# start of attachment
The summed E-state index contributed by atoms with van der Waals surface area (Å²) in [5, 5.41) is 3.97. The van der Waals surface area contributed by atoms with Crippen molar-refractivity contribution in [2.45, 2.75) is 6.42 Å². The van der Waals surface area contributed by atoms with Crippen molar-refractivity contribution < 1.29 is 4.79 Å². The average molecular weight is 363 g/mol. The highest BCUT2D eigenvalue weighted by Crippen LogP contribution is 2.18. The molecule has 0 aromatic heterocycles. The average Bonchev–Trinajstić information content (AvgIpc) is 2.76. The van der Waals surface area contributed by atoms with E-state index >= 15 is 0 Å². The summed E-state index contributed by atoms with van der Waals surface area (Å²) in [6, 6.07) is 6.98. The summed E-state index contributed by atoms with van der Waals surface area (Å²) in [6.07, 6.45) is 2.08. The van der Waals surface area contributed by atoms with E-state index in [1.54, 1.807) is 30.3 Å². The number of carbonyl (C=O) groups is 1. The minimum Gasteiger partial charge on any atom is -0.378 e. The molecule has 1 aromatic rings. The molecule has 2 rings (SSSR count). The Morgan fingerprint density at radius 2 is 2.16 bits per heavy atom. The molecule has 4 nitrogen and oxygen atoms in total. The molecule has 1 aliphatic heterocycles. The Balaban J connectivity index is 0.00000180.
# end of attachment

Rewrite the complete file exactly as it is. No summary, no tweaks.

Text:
The summed E-state index contributed by atoms with van der Waals surface area (Å²) in [5, 5.41) is 3.97. The van der Waals surface area contributed by atoms with Crippen molar-refractivity contribution in [2.45, 2.75) is 6.42 Å². The van der Waals surface area contributed by atoms with Crippen molar-refractivity contribution < 1.29 is 4.79 Å². The average molecular weight is 363 g/mol. The highest BCUT2D eigenvalue weighted by Crippen LogP contribution is 2.18. The molecule has 0 aromatic heterocycles. The average Bonchev–Trinajstić information content (AvgIpc) is 2.76. The van der Waals surface area contributed by atoms with E-state index >= 15 is 0 Å². The summed E-state index contributed by atoms with van der Waals surface area (Å²) in [6, 6.07) is 6.98. The summed E-state index contributed by atoms with van der Waals surface area (Å²) in [6.07, 6.45) is 2.08. The van der Waals surface area contributed by atoms with E-state index in [1.54, 1.807) is 30.3 Å². The number of carbonyl (C=O) groups is 1. The minimum Gasteiger partial charge on any atom is -0.378 e. The molecule has 1 aromatic rings. The molecule has 2 rings (SSSR count). The Morgan fingerprint density at radius 2 is 2.16 bits per heavy atom. The molecule has 4 nitrogen and oxygen atoms in total. The molecule has 1 aliphatic heterocycles. The Balaban J connectivity index is 0.00000180.